"Fortune" 福 - ROM2018_16231_43


"Fortune" 福

Maker: Wenyizhai
Medium:Woodblock print, ink and colour on paper
Geography: Xiaojiaochang, Shanghai, China
Period: Nineteenth to mid-twentieth century
Ht 54.5 x Wt 31.2 cm
Object number: 995.160.15.1
Credit Line: Gift of Mr. and Mrs. George Hood
Not on view

This “fu” picture is one of a four-prints set (995.160.15.1-4). This print set comes from a series of New Year prints. The upper section of each print is engraved with a different giant double-outlined character, which are respectively fu (fortune), lu 祿 (prosperity), shou (longevity), and xi (happiness). The characters are depicted in diverse colours and with varied background patterns.1

This piece depicts a heavenly official (tianguan 天官) opens a scroll with four characters, “heavenly official gives blessing to people” (tianguan cifu 天官賜福). On the upper right side, a flying red bat symbolizes good fortune. A boy is located on each side of the heavenly official. The two boys are of different ages. The younger one on the right holds an official seal, which represents power, while the elder one on the left lifts a vase. Three halberds are placed in the vase, and from the halberds hang a stone chime and a double-fish pendant. The combination of three halberds, a chime, and fish symbolizes “may you be promoted by three ranks at once” and “may there be a surplus of auspices and happiness.”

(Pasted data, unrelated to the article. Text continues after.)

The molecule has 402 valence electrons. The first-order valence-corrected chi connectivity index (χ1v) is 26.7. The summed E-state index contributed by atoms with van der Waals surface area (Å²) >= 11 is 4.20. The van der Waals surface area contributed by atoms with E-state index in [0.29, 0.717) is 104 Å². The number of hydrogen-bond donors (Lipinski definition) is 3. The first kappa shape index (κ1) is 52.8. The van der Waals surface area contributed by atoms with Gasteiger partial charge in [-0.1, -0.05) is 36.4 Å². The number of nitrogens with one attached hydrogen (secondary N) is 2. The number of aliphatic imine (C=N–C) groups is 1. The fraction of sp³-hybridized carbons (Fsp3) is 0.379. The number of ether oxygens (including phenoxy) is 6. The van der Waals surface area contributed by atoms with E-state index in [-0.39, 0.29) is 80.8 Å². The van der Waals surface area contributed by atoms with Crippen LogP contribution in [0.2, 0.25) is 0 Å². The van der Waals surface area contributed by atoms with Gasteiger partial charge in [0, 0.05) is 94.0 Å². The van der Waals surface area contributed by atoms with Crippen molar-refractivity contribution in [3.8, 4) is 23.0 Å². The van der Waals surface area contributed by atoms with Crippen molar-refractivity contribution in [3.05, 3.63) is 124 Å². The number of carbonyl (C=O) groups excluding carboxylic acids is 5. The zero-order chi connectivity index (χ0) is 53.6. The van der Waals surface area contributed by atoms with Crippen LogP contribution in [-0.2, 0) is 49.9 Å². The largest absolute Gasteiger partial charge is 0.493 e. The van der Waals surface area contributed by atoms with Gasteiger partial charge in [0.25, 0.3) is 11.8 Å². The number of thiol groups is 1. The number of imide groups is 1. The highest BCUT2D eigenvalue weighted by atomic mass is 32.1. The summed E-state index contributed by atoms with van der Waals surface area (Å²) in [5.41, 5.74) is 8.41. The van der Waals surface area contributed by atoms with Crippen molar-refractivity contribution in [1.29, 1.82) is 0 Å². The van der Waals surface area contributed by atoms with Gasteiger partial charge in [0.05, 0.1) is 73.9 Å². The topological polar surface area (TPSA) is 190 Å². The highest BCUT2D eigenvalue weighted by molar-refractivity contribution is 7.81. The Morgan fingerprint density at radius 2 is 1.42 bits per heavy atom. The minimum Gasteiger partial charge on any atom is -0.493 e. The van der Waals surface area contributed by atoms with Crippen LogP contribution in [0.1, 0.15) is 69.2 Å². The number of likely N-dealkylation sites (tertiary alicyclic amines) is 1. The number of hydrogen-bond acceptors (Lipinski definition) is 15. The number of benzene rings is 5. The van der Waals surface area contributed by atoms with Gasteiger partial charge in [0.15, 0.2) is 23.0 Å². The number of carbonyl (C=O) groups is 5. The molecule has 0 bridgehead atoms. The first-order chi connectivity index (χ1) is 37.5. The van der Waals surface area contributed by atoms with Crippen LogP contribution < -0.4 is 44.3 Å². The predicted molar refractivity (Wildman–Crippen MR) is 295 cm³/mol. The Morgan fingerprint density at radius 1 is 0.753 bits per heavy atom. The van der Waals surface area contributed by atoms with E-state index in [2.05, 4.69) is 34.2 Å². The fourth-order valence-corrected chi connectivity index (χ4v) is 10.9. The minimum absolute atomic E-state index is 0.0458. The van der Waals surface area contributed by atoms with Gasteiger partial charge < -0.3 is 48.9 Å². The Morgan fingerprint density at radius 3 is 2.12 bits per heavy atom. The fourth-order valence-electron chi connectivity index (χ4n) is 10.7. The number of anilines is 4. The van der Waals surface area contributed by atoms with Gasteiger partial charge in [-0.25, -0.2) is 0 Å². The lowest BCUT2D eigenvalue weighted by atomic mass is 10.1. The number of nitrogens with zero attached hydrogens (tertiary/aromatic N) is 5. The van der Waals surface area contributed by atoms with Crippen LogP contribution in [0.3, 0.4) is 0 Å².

The four pictures together express good wishes for fortune, prosperity, longevity, and happiness. The first three prints are all inscribed with “Wenyizhai at the west of Shangyang Temple” (Shangyang miao xi wenyizhai 上洋廟西文儀齋), followed by a seal qiutian 秋田. The last print, “xi,” has the inscription “made by Wenyizhai at Shangyang” (Shangyang wenyizhai zhi 上洋文儀齋制), but no seal. According to the inscriptions, this series of New Year prints was made in the Wenyizhai print shop from Xiaojiaochang in Shanghai.

1 For the early publications of this set of prints, see Doré, Researches into Chinese Superstitions vol. IV, fig. 173a/b/c/d, 433-7.

Publication: Wen-Chien Cheng, and Yanwen Jiang. Gods in my home: Chinese ancestor portraits and popular prints (Toronto: Royal Ontario Museum, 2019), 82-83.

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